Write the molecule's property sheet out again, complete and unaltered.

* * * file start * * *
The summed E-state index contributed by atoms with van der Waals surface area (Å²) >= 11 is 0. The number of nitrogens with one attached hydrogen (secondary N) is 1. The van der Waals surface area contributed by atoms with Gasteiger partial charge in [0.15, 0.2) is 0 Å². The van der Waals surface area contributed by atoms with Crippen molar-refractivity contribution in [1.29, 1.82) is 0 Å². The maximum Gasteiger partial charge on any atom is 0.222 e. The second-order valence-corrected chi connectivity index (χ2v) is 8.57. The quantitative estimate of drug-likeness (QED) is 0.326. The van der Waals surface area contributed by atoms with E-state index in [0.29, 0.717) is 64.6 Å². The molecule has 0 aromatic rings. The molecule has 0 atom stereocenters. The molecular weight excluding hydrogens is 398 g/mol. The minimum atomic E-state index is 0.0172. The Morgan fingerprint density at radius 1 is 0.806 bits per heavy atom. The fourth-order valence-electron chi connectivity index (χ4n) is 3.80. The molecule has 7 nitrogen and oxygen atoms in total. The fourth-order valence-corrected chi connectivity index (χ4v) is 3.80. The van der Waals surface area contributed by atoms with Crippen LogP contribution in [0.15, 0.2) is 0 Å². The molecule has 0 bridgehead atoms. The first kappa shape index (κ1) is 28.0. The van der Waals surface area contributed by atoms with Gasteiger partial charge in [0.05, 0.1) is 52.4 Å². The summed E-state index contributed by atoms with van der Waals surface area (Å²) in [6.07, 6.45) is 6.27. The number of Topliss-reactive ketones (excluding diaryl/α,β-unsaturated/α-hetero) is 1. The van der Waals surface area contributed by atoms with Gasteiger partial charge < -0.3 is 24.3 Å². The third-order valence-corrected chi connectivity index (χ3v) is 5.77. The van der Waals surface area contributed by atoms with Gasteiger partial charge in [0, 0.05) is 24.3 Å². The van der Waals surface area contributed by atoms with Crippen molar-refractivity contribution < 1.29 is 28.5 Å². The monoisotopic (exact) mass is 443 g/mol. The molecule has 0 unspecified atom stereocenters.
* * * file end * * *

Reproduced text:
The summed E-state index contributed by atoms with van der Waals surface area (Å²) >= 11 is 0. The number of nitrogens with one attached hydrogen (secondary N) is 1. The van der Waals surface area contributed by atoms with Gasteiger partial charge in [0.15, 0.2) is 0 Å². The van der Waals surface area contributed by atoms with Crippen molar-refractivity contribution in [1.29, 1.82) is 0 Å². The maximum Gasteiger partial charge on any atom is 0.222 e. The second-order valence-corrected chi connectivity index (χ2v) is 8.57. The quantitative estimate of drug-likeness (QED) is 0.326. The van der Waals surface area contributed by atoms with E-state index in [0.29, 0.717) is 64.6 Å². The molecule has 0 aromatic rings. The molecule has 0 atom stereocenters. The molecular weight excluding hydrogens is 398 g/mol. The minimum atomic E-state index is 0.0172. The Morgan fingerprint density at radius 1 is 0.806 bits per heavy atom. The fourth-order valence-electron chi connectivity index (χ4n) is 3.80. The molecule has 7 nitrogen and oxygen atoms in total. The fourth-order valence-corrected chi connectivity index (χ4v) is 3.80. The van der Waals surface area contributed by atoms with Crippen LogP contribution in [0.15, 0.2) is 0 Å². The molecule has 0 bridgehead atoms. The first kappa shape index (κ1) is 28.0. The van der Waals surface area contributed by atoms with Gasteiger partial charge in [0.05, 0.1) is 52.4 Å². The summed E-state index contributed by atoms with van der Waals surface area (Å²) in [6.07, 6.45) is 6.27. The number of Topliss-reactive ketones (excluding diaryl/α,β-unsaturated/α-hetero) is 1. The van der Waals surface area contributed by atoms with Gasteiger partial charge < -0.3 is 24.3 Å². The third-order valence-corrected chi connectivity index (χ3v) is 5.77. The van der Waals surface area contributed by atoms with Gasteiger partial charge in [0, 0.05) is 24.3 Å². The van der Waals surface area contributed by atoms with Crippen molar-refractivity contribution < 1.29 is 28.5 Å². The monoisotopic (exact) mass is 443 g/mol. The molecule has 0 unspecified atom stereocenters.